Bluetooth Security Still Wobbly

Bluetooth cracking tool can hit cellphones, not to mention headsets, handheld computers, cars, PCs, and networks

Security consultants Thierry Zoller and Kevin Finistere recently demonstrated a new Windows-based hacking tool called BTCrack that they say can break Bluetooth wireless security measures almost in real-time.

The pair demoed the new tool at the HackLu2006 conference in October, a European event that combines security, ethics and computer science. The friendly title to their presentation was "All Your Bluetooth Is Belong To Us."

The pair didn't limit their presentation to a single cracking tool, however, but suggested -- as others have before them -- that the short-range wireless technology installed in millions of cellphones around the world continues to face a myriad of security threats.

In fact, the consultants commenced their slide-show with a suggestion to viewers: "Bluetooh [sic] - Please Just Turn It Off."

The BTCrack tool allows potential hackers to sniff out a user's Bluetooth PIN -- the number that allows a bond to be created between two devices -- and the 128-bit secret "link key" that they then store and use to encrypt all further communication. This could leave potentially valuable user data open to hackers.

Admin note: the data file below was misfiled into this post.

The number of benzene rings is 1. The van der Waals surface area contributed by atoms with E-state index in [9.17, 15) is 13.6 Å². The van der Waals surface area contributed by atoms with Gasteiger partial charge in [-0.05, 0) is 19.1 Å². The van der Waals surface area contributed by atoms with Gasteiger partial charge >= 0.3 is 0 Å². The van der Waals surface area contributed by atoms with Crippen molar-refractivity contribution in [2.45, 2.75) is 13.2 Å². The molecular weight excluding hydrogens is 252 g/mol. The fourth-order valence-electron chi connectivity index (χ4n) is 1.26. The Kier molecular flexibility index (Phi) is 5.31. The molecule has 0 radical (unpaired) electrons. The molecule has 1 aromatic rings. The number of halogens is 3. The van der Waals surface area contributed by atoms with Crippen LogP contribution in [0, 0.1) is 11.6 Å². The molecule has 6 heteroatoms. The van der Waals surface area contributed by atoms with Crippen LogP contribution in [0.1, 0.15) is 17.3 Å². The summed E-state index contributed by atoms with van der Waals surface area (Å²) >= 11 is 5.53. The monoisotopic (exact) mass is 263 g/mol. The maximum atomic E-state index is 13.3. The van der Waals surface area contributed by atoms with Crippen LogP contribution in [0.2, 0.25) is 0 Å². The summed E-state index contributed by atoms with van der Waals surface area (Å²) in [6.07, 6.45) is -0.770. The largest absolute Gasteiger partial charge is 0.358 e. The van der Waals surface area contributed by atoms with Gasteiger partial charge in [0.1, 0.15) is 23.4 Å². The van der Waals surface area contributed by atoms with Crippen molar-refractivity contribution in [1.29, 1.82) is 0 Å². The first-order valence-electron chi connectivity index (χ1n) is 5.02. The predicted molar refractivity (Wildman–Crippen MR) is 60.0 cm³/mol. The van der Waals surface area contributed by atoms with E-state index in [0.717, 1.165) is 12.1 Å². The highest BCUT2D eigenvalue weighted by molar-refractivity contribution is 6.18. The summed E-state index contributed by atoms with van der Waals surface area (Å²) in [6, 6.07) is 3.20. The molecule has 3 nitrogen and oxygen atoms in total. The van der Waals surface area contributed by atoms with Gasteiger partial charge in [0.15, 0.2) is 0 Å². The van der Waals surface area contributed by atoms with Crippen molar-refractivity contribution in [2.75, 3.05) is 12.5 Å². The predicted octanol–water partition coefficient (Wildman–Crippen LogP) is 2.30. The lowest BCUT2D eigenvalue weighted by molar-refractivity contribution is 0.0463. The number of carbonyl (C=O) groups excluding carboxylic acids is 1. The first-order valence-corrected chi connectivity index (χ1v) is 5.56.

The pair's presentation didn't stop there, however; they also list a multitude of attacks on phones, headsets, handheld computers, cars, and even PCs and networks. "Your internal networks are at risk," they conclude and suggest turning off Bluetooth links whenever they are not required.

The problem with that idea, however, is that many users are unaware that they are broadcasting Bluetooth signals. In fact, they may not even be aware that their device has a Bluetooth radio onboard. (See The Blue Flu?.)

— Dan Jones, Site Editor, Unstrung